To our knowledge, this is the first report on the interaction of antinociceptive effect of the EOZC and opioidergic system by the formalin test in rats. Two phases of pain were evoked by formalin injection into the hind paw of the animals. Each phase of formalin test has different mechanisms of nociception. The first phase consists of neurogenic nociception, by direct stimulation of nociceptors (via C fibers) to the dorsal horn of the spinal cord after substance P is secreted and acts as a neurotransmitter. The second phase consists of inflammatory-induced 


 


 


 
malin test (Shibata, Ohkubo, Takahashi, & Inoki, 1989), while peripherally acting drugs exert an inhibition only on the second phase of formalin test (Elisabetsky, Amador, Albuquerque, Nunes, & Carvalho Ado, 1995). The IP injection of EOZC revealed a dose-dependent antinociceptive effect on both phases of formalin-induced nociception in rats. Considering the effectiveness of EOZC in suppression of paw licking time in both phases of the formalin test, it seems that the analgesic activity of Z. 
clinopodioides is mediated by both peripheral and central antinociceptive mechanisms. Based on the GC-MS results, EOZC contained high concentrations of phenolic compounds including carvacrol (65.22%), thymol (19.51%), p-cymene (4.86%) and γ-terpinene (4.63%). Several studies have reported the chemical composition of EOZC (Aghajani et al., 2008; Behravan et al., 2007; Ozturk & Ercisli, 2007).
It has been shown that flavonoids and polyphenolic compounds possess a great variety of pharmacological properties 


 
including antioxidant activity (Altiok, Altiok, & Tihminlioglu, 2010), immunomodulatory activity (Lima et al., 2012), inhibition of histamine release from mast cells (Amresh, Reddy, Rao, & Singh, 2007a), and suppression of prostaglandin synthesis (Amresh, Zeashan, Rao, & Singh, 2007b). Prior investigations suggested an antinociceptive activity for carvacrol (Guimarães et al., 2010), thymol (Beer, Lukanov, & Sagorchev, 2007), p-cymene (De Sousa, 2011), and γ-terpinene (Hajhashemi, Sajjadi, & Zomorodkia, 2011) in the model of formalin-induced licking. Furthermore, it is reported that thymol partially blocks voltage-operated Na+channels and directly activates Cl- currents via GABAA receptors (Haeseler et al., 2002; Mohammadi et al., 2001). 
It was also expressed that thymol reversibly inhibited prostaglandin synthesis, probably related to the analgesic effect of thymol in endodontic therapy (Sarmento-Neto, do Nascimento, Felipe, & de Sousa, 2016). There is also evidence that the antinociceptive effects of carvacrol are partly related to antioxidant activity and its scavenging activity on NO and other Reactive Oxygen Species (ROS) (Guimarães et al., 2010). Accordingly, based on the above-mentioned findings and given that these 4 compounds are among the predominant components of EOZC, it can be concluded that the antinociceptive property of EOZC might be at least in part due to the presence of these chemical compounds.
Morphine was recognized as an effective inhibitor of both phases of formalin pain. Morphine and other opioid analgesics are used for alleviating pain. The opioidergic system consists of 3 receptors including µ, δ and κ which are located in the central nervous system and throughout the peripheral tissues (Trescot, Datta, Lee, & Hansen, 2008). Studies report that the endogenous opioidergic system and its receptors take part in many functions, e.g. behavior, pain and analgesia, stress, tolerance and dependence, learning and memory, alcohol and substance abuse, respiratory control, locomotion, seizures, neurological disorders and neuroendocrine physiology (Bodnar, 2016).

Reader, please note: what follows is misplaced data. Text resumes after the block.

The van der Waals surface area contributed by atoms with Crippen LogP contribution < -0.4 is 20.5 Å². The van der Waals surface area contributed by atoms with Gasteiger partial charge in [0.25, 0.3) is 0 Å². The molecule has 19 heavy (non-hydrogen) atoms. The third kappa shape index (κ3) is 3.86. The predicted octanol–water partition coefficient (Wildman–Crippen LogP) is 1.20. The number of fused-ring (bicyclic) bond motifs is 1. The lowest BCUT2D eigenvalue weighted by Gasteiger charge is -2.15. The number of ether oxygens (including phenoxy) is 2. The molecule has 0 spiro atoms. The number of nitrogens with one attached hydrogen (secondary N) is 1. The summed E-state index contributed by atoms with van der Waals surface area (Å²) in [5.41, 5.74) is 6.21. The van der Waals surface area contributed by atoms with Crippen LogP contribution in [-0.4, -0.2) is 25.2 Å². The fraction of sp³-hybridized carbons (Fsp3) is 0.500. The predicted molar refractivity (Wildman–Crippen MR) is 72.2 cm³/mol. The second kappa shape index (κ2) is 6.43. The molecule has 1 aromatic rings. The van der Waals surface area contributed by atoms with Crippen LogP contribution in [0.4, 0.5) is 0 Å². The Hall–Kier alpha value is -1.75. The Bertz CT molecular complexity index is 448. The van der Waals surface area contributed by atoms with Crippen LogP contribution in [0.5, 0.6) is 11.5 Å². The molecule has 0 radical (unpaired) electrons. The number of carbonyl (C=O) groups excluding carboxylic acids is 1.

Naloxone (an opioid receptor antagonist) was evaluated in the formalin test to explore the effect of endogenous opioidergic system on the antinociception mechanism exerted by EOZC. Naloxone is a competitive antagonist of µ, δ and κ receptors, with a high affinity for the µ receptor (Trescot et al., 2008). Our findings revealed that the antinociception caused by the EOZC was significantly attenuated by the pretreatment of rats with naloxone (2 mg/kg), thus it reverses the analgesic activity of EOZC, to some extent.
The obtained results suggest that the constituents in the EOZC may act through opioidergic pathway to produce antinociceptive activity. However, further investigation is required to elucidate the underlying cellular and molecular signaling pathways. 
Ethical Considerations
Compliance with ethical guidelines

Animal experiments used in this study were approved by the Animal Ethics Committee of Razi University and followed with the Guidelines for the Care and Use of Laboratory Animals in Research (Ethics code: 396-2-012).
Funding
This research was supported by a grant from the Research Council of the Faculty of Veterinary Medicine, Razi University, Iran.
Authors contributions
Authors contribution is as follows: Faezeh Mohammadifard operated the experimental procedure and animal handling. Samad Alimohammadi participated in acquisition and analysis of behavioral studies data, statistical analysis, project supervision and preparation of the manuscript.
Conflicts of interest
The authors certify that they have no affiliation with or involvement in any organization or entity with any financial interest, or non-financial interest in the subject matter or materials discussed in this manuscript.
Acknowledgements
Authors gratefully acknowledge the financial support of Razi University. We would like to express our appreciation to Dr. Shahin Hassanpour for his assistance.


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  43. Zimmermann, M. (1983). Ethical guidelines for investigations of experimental pain in conscious animals. Pain, 16(2), 109-10. [DOI:10.1016/0304-3959(83)90201-4]
Type of Study: Original | Subject: Behavioral Neuroscience
Received: 2017/11/6 | Accepted: 2018/03/31 | Published: 2018/09/1

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42. Zendehdel, M., Torabi, Z., & Hassanpour, S. (2015). Antinociceptive mechanisms of Bunium persicum essential oil in the mouse writhing test: Role of opioidergic and histaminergic systems. Veterinarni Medicina, 60(2), 63-70. [DOI:10.17221/7988-VETMED] [DOI:10.17221/7988-VETMED]